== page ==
“Come on, Herbie! Just a little more!”
Herbie unleashed a thunderous grunt, his six massive legs sinking into the soft, wet earth. Mud clumped his thick fur, the torrential rain mingling with his sweat as the gantuan struggled to pull the carriage from the mire.
Panic gripped Wally’s heart as the family inside the sinking carriage clung to one another. The child, a little girl with her father’s broad features and her mother’s elven ears, pressed a hand against the glass.
Fantastical mounts for your campaign world
“What if we break the window?” Unique raised a hand, a chunk of earth breaking from the ground beneath her.
“No!” Wally cried over the peel of thunder. “We can’t risk hurting them!”
“Injury is better than death!” The hovering stone splashed into the mud as Unique released her mystic hold on it. “They’re sinking, Wally!”
“Herbie can do it!” Wally ran up to his sopping wet gantuan and tugged on one of the ropes anchoring the beast to the carriage. “It’s almost there!”
Desperation clawed as Wally’s hands slid off the slick rope. He whirled to the druid. “Jesse! Any ideas?”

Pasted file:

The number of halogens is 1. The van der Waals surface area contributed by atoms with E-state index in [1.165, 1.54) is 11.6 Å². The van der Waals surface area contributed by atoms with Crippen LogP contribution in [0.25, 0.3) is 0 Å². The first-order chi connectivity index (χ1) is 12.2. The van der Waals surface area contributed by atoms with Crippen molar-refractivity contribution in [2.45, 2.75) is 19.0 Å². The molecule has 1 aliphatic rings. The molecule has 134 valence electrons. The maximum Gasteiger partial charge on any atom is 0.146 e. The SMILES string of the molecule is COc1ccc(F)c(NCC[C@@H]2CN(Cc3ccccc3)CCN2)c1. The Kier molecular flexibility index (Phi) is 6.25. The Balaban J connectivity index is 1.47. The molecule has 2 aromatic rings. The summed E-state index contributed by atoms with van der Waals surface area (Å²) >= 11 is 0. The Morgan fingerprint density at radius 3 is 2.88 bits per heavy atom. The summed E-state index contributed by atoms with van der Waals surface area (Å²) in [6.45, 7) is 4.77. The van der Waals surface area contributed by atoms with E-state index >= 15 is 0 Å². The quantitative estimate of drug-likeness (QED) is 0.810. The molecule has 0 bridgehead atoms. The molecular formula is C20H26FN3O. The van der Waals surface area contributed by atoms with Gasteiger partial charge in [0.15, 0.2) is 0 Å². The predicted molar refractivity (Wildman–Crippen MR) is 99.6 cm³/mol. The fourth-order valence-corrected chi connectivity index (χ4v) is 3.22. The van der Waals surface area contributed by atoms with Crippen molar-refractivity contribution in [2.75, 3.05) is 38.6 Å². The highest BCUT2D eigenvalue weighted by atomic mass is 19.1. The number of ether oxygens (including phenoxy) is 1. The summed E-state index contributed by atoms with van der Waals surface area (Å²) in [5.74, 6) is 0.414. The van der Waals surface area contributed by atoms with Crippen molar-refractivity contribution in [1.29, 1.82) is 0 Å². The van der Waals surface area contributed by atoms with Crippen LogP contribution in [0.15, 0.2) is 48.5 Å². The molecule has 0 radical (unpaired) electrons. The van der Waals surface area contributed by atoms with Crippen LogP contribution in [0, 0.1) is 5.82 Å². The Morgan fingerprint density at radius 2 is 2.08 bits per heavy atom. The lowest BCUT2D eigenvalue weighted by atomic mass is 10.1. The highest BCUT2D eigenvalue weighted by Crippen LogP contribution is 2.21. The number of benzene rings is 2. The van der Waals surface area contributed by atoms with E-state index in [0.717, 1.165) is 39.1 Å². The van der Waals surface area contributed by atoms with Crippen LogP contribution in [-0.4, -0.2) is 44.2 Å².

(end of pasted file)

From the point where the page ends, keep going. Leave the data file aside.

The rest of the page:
Jesse hugged the neck of the horse they’d already pulled from the muck. It shook its head back and forth, hooves clopping on the cobblestone road. “Kinda busy, here!” They turned back to the horse, whispering to it in the druid’s cryptic tongue.
Wally turned back to Herbie. “Come on, buddy! I know you can do it!”
Herbie roared, pulling against the thick ropes.
The carriage’s back axle splintered, freeing a wheel. With a slorp that called over the hissing rain, the carriage rose. It dragged from the mud, onto the stone pavement.
Triumph washed over Wally, and a cheer rose from the group.
The carriage door burst open, and the family stumbled from the enclosure. Unique ran up to assist them.
Mindless of the filth covering the hairy gantuan, Wally rushed up and hugged Herbie. “You did it, buddy! I knew you could!”
Herbie rested his massive head gently over Wally’s shoulder.
Another peel of thunder accompanied a flash.
From several feet away, a gruff man bellowed, “Looks like it’s our lucky day, boys! The rebels decided to come to our doorstep.”
Wally spun to see four soldiers in black iron armor, each mounted upon an armored, quadrupedal lizard. Dranthers!